I glance in between the one-inch space created by his index finger and thumb. “She made me feel this big,” he says. He recounts a time he felt small. In hindsight and after some maturation, he finds it funny. When she rolled over in bed and asked, “Do you always cum this quick?”, it wasn’t very funny.
I ask him, “Why did you choose to say she made me feel this big? Why didn’t you say small?”
He remains silent, thinking to himself.
I interrupt his thoughts: “Why did you even use those terms at all? I would have said I felt embarrassed. How can someone even make you feel big or small?”
“I don’t know,” he finally answers.
We both start laughing.
As he flashes his big smile, I tell him how lucky I am to have him around. He’s relieved his story doesn’t make him smaller in my eyes. His honesty makes me respect him even more. Although he is the complete package, he still suffers from “bigitis.”
I characterize bigitis as the male obsession with bigness. Most men suffer from this debilitating condition. Men want big schlongs, big muscles, big vehicles, big paychecks, big portions of meat, big houses, big TVs, a big piece of land, a big dog and the list grows bigger and bigger. Some want to kiss big lips. Some want to touch big boobs. Some like big butts and they cannot lie. Some want to leave a big mark behind. Some want to create a big empire. Some want to be a big legend. Whatever a man desires, it needs to be big.
You don’t believe me? LaRon Landry is in the spotlight for his Incredible-Hulk body. Burger King doesn’t even consider small-handed men as manly. Try walking a small dog in the park. Sex and The City’s most popular male character was Mr. Big. Watch Internet porn lately? Did you see an advertisement for a penis reducer? Reduce your size in 90 days guaranteed. Even when we ask men to be humble, we say be the bigger man. Men are either this big or this big but never small.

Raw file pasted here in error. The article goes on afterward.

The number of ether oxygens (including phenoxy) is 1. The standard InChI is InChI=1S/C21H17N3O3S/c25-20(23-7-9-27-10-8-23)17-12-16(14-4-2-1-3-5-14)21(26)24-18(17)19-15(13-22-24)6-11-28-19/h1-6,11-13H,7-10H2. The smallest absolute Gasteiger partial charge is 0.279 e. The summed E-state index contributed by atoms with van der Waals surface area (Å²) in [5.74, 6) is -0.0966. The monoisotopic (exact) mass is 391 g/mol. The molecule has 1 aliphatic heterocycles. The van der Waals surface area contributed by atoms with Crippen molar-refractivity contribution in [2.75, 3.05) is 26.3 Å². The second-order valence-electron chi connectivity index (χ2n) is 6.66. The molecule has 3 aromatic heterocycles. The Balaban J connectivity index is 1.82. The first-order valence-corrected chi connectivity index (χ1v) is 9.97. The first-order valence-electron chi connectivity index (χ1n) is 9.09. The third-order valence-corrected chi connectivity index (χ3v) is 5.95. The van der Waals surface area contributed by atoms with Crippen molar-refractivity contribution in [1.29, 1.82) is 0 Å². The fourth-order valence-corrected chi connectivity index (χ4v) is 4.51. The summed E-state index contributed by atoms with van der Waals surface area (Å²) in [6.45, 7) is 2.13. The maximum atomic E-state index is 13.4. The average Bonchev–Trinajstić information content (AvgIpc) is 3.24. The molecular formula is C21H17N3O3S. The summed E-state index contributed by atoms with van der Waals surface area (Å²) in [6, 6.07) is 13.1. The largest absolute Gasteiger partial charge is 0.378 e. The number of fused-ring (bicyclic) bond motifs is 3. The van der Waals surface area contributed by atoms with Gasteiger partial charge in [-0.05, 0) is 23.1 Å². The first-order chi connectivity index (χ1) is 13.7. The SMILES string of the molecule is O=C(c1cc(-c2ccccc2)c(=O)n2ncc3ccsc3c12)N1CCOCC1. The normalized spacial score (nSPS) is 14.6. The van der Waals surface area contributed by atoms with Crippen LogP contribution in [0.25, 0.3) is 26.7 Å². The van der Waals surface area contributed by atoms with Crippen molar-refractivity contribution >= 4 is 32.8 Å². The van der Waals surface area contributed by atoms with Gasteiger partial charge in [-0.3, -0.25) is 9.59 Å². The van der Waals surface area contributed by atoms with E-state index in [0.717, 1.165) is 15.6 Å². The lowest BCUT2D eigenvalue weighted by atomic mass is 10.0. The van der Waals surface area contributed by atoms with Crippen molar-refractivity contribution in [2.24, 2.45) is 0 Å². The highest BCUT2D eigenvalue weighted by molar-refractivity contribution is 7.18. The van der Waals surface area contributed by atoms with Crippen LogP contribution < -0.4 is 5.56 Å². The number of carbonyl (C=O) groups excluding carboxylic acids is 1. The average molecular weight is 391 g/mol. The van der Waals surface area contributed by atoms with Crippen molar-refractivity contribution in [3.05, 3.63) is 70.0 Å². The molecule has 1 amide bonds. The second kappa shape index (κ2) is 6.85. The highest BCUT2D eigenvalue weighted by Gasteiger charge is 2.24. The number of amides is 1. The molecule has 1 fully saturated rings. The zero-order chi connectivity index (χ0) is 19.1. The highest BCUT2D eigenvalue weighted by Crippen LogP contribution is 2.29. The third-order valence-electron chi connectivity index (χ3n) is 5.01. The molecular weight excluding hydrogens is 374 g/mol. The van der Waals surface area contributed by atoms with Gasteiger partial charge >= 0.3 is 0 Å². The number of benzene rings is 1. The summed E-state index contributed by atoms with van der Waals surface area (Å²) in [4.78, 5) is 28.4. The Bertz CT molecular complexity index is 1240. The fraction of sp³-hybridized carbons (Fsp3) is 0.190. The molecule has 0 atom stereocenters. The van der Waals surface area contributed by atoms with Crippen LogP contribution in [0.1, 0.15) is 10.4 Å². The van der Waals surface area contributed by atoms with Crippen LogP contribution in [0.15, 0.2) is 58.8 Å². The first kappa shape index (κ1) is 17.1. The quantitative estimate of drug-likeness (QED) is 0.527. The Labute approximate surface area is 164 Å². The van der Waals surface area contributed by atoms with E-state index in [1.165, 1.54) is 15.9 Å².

Who is this big show for? What is this Mr. Big envy all about? Is it really about being big or about being bigger than him? I would love to know who this “him” is. I am dying to kick his big ass. Men are constantly trying to be bigger and better than this invisible him. This invisible him puts big pressure on your very visible, very real life.
I know men are natural-born competitors. Your own sperm competes with itself. You even have warrior sperm that blocks other sperm. If your microscopic sperm is going to survive, it must be better than the rest. I understand, but can we leave this sperm race in my fallopian tubes where it belongs? Why finally make it to survival just to repeat the same race outside of my cervix?
But the desire for bigness does continue outside of the womb, of course. I was at my favorite coffee shop recently. I saw a father holding an umbrella, two cups and a plate, while simultaneously directing his toddler son to a table. I helped them to their table. The boy introduced himself and with his fingers signaled he was 3 years old. I told him he was big; I thought he was about five. He says, “I am not big”. He looks up at his dad and says, “He’s bigger”. His dad reassures him that he’ll be big one day. We tell boys they are big boys. No wonder when they encounter something or someone they perceive to be bigger than them, they feel the obligation to measure up. I never heard of a man trying to measure down.